Fgl1+/+ and Fgl1−/− mice were individually housed in calorimetric chambers (Columbus Instruments, Columbus, OH) with free access to food and water. After a 24 h acclimation period, food consumption and gas exchange was determined. The rates of oxygen consumption (VO2, ml/kg/h) and of CO2 production (VCO2, ml/kg/h) were determined for individual mice and then used to determine day, night and total averages for each variable. The respiratory quotient (RER) was then calculated as the VCO2/VO2. Heat (kcal/h) was calculated as (caloric value (CV) ×VO2×weight (kg) where CV equals 3.815+ (1.232×RER)). Activity was determined by series of beam breaks per mouse and was calculated as average beam break per hour. VO2, VCO2, RER, heat and activity were calculated as light (0700 h –1900 h) and dark (1901 h –0659 h) and total (0700 h –0659 h) averages per mouse and then the Fgl1+/+ and Fgl1−/− mice were averaged and reported as mean and SEM on graphs using Excel and Graphpad Prism 5.

18F-fluorodeoxyglucose Uptake

Mice were injected with 350 µCi 18F-fluorodeoxyglucose (18FDG). Animals were sacrificed and tissue samples of heart, muscle, white adipose and brown adipose were collected and washed with PBS. Tissues were weighed and radioactivity was measured using a Wallac Wizard Gamma Counter (GMI Inc, Ramsey, MN) to obtain the % injected dose per gram (%ID/g).

Statistical Analysis

Data presented in the manuscript are means. Error bars represent SEM. For GTT, ITT and PTT tests, all data for the area under the curve analysis (AUC) were normalized to basal glucose levels of each mouse. Statistical significances was determined using two tailed unpaired student t test, one way and two way ANOVA on a Graphpad Prism 5. Mixed regression analysis was performed on SAS version 9.3 (SAS Institute, Cary, NC).


Basal and Inducible Expression of Fgl1 in Adipose Tissue

An analysis of the expression of FGL1 in 50 distinct adult and fetal human tissues revealed liver-specific expression with the exception of low-level expression in the pancreas [3]. Another evaluation of 12 rat tissues and 9 human cancer cell lines showed that FGL1 was similarly liver-specific in its expression [1]. However, these studies did not include adipose tissue, which is of interest given the structural similarity with ANGPTL proteins, which include members that regulate lipid and energy metabolism. Consequently, we performed qPCR assays for Fgl1 mRNA in liver, brown and white adipose tissues of mice. As anticipated, Fgl1 was expressed in the liver, and was upregulated 11 fold at 24 h (P = 0.002) and 7 fold at 48 h (P<0.0001) following PH (Figure 1A). We also detected low levels of Fgl1 mRNA in brown adipose tissue (Figure 1B (left most bar) and 1C (lanes 1and 2)), and in white adipose tissue (Figure S2 in File S1, 2nd bar from the left and the first three lanes of the inset, lower panel). Interestingly, Fgl1 mRNA is upregulated 6.5 fold at 24 h (P = 0.026) and 8.5 fold at 48 h (P = 0.013) in brown adipose tissue following PH (Figure 1B and C) suggesting that the injury response of Fgl1 in the liver is sensed in brown adipose tissue. Despite this upregulation of Fgl1, mRNA levels remain lower in brown adipose tissue pre and post partial hepatectomy (250, 38 and 29 fold lower at baseline, 24 h and 48 h after PH respectively, P<0.0001 at each time point) compared to basal levels in the liver (Figure 1D). These experiments show that that Fgl1 is expressed in adipose tissues and that signals elaborated during liver injury regulates its expression in both the liver and brown adipose tissue.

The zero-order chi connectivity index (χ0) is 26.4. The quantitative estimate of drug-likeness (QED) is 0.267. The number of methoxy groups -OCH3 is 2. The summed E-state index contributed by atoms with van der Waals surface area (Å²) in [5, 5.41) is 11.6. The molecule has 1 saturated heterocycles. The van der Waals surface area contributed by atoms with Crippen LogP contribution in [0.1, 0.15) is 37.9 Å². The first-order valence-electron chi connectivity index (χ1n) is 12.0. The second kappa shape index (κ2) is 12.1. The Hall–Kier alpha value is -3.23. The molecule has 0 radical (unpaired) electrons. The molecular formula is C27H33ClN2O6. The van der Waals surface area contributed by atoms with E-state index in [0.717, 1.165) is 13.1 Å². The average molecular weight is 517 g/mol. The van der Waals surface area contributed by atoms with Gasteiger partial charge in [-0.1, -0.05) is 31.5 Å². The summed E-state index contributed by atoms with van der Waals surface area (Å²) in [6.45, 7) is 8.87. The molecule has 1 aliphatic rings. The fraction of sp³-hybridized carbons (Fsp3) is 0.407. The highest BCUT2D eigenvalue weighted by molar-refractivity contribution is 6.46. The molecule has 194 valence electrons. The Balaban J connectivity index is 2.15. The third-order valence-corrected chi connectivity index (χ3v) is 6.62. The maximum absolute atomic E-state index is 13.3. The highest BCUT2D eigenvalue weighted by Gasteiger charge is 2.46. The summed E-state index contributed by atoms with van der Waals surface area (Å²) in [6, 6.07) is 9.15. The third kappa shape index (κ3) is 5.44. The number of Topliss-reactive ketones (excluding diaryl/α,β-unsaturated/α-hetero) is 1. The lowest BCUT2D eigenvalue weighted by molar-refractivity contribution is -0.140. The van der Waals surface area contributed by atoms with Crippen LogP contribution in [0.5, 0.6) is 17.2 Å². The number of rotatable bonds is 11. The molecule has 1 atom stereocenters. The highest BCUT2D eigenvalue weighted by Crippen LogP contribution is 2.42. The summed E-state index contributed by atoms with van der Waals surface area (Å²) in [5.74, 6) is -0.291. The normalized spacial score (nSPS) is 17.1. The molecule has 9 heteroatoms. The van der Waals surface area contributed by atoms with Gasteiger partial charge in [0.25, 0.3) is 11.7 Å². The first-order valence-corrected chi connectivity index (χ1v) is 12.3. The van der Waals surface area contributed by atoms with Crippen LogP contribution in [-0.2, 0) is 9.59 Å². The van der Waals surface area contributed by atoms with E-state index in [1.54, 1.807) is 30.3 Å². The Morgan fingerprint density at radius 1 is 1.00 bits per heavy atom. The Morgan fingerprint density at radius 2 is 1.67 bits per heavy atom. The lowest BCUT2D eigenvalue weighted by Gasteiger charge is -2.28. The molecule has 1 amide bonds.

Figure 1. Fgl1 in hepatic and brown adipose tissue.

A) mRNA levels of Fgl1 in the liver at baseline (0 h) and at 24 h and 48 h after PH. Note the increased expression after PH. P = 0.002 between 0 h and 24 h and less than 0.0001 between 0 h and 48 h after PH. The difference between levels at 24 h and 48 h is not significant. B) mRNA levels of Fgl1 in brown adipose tissue (BAT) at baseline and at 24 h and 48 h after partial hepatectomy. Fgl1 is detectable in BAT prior to injury but expression is enhanced after PH. P = 0.026 between 0 and 24 h and P = 0.013 between 0 and 48 h after PH. The difference between levels at 24 h and 48 h is not significant. n = 3 for samples in 1A and B. C) Gel electrophoresis of amplified cDNA from BAT at baseline and at 24 h and 48 h after PH. Cyclophilin A is the loading control. D) Comparison of BAT Fgl1 levels pre and post PH with hepatic Fgl1 levels at baseline. Samples are normalized to hepatic Fgl1 at 100%. Fgl1 in BAT is 0.4%, 2.6% and 3.4% of hepatic levels at baseline and at 24 h and 48 h after PH (P<0.0001).

Fgl1 Null Mice are Heavier than Wild Type Controls